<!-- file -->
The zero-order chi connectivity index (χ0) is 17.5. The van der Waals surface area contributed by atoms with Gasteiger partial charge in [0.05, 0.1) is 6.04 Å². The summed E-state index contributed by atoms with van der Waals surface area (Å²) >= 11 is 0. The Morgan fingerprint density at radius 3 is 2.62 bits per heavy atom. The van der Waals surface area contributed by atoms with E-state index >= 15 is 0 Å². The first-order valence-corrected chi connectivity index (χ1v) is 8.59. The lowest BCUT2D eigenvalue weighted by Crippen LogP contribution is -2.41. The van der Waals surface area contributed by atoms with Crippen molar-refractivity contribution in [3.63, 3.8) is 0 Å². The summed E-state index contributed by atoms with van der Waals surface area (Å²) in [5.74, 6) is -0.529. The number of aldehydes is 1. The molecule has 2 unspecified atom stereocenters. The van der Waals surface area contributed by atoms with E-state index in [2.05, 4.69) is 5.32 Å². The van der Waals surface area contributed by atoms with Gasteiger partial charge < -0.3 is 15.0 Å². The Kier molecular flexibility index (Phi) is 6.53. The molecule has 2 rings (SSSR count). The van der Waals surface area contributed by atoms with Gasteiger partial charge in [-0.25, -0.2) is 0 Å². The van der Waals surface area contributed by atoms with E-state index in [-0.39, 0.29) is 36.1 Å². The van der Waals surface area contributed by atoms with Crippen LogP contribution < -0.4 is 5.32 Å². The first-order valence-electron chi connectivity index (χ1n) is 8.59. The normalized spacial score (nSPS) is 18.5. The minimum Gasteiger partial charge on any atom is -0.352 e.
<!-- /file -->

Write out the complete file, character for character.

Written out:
The zero-order chi connectivity index (χ0) is 17.5. The van der Waals surface area contributed by atoms with Gasteiger partial charge in [0.05, 0.1) is 6.04 Å². The summed E-state index contributed by atoms with van der Waals surface area (Å²) >= 11 is 0. The Morgan fingerprint density at radius 3 is 2.62 bits per heavy atom. The van der Waals surface area contributed by atoms with E-state index >= 15 is 0 Å². The first-order valence-corrected chi connectivity index (χ1v) is 8.59. The lowest BCUT2D eigenvalue weighted by Crippen LogP contribution is -2.41. The van der Waals surface area contributed by atoms with Crippen molar-refractivity contribution in [3.63, 3.8) is 0 Å². The summed E-state index contributed by atoms with van der Waals surface area (Å²) in [5.74, 6) is -0.529. The number of aldehydes is 1. The molecule has 2 unspecified atom stereocenters. The van der Waals surface area contributed by atoms with E-state index in [2.05, 4.69) is 5.32 Å². The van der Waals surface area contributed by atoms with Gasteiger partial charge < -0.3 is 15.0 Å². The Kier molecular flexibility index (Phi) is 6.53. The molecule has 2 rings (SSSR count). The van der Waals surface area contributed by atoms with Gasteiger partial charge in [-0.25, -0.2) is 0 Å². The van der Waals surface area contributed by atoms with E-state index in [-0.39, 0.29) is 36.1 Å². The van der Waals surface area contributed by atoms with Crippen LogP contribution < -0.4 is 5.32 Å². The first-order valence-electron chi connectivity index (χ1n) is 8.59. The normalized spacial score (nSPS) is 18.5. The minimum Gasteiger partial charge on any atom is -0.352 e.